In his show, Brezunek transforms images of 12 Soviet monuments in different cities across Bulgaria, their transformations, the artist said, not only a message about the past, but also a reflection on Bulgaria’s present as a member of the European Union.

Monuments are around us for a reason, Brezunek said when promoting the show, to remind us of the past and the mistakes we’ve made.

“Can we learn from past missteps and create a better future? The ghost is here to remind us that history often repeats itself,” says Brezunek.

The shrouded Alyosha at Brezunek's exhibition.

The shrouded Alyosha at Brezunek’s exhibition.

The centerpiece of the exhibition is a 7.5 meter high screen where a slightly smaller Alyosha is transformed into a giant ghost. The other Red Army monuments that Brezunek digitally transformed are the Hill of Soviet Soldiers in the city of Dobrich and the Monument of Bulgarian-Soviet Friendship in the port and seaside resort of Varna. Other monuments were in Sofia, Burgas, Stara Zagora, Ruse and Byala Slatina.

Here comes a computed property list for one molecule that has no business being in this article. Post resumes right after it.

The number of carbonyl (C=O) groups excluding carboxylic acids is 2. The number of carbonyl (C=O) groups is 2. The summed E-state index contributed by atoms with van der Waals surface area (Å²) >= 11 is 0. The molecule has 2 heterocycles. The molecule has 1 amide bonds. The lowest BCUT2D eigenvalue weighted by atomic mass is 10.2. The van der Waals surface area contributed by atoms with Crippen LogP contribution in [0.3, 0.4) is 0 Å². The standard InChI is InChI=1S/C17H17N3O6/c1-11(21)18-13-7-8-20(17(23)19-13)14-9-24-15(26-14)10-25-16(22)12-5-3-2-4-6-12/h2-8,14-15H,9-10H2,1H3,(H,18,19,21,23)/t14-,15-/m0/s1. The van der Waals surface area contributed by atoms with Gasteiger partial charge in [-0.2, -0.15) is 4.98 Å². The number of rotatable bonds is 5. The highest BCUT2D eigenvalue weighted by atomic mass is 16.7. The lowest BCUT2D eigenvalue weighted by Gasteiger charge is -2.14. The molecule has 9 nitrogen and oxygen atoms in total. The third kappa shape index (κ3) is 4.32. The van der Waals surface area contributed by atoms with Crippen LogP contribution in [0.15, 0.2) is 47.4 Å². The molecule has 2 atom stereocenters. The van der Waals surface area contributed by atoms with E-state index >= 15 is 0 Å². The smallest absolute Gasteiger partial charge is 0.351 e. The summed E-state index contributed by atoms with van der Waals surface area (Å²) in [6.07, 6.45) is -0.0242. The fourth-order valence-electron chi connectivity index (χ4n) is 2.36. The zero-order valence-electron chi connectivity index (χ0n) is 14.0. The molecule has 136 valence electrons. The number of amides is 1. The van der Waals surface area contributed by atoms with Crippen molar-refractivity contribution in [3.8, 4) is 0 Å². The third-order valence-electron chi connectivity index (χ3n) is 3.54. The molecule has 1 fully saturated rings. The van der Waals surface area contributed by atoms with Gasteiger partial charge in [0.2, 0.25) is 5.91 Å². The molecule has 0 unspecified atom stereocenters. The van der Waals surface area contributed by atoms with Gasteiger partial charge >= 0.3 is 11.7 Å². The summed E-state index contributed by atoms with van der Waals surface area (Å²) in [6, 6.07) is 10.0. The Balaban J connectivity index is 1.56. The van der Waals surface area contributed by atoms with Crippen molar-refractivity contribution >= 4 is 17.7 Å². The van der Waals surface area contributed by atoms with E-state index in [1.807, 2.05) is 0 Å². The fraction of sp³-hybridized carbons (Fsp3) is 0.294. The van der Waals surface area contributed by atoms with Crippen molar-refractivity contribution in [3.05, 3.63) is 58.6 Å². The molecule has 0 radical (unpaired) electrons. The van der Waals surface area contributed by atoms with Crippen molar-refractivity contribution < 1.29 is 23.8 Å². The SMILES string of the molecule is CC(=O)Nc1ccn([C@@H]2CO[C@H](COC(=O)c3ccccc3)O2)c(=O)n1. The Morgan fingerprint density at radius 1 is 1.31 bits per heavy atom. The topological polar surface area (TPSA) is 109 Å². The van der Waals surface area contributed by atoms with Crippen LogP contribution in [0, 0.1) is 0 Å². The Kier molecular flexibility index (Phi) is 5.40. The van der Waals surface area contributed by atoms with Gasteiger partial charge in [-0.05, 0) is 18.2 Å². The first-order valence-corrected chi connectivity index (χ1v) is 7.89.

Together, they all form the final component of Brezunek’s exhibition, a 3D digital map, showing, in the artist’s words, the “two faces of Bulgaria”. On one side is the past, the monuments of the Soviet army, and on the other, “the present, Bulgaria’s membership of the European Union.”

Brezunek also used his art to make money for Ukraine, which has been waging an all-out war against Russia since February 24. A 3D video animation of Alyosha becoming a ghost is sold as a non-fungible token (NFT). a unique digital collectible built on blockchain technology: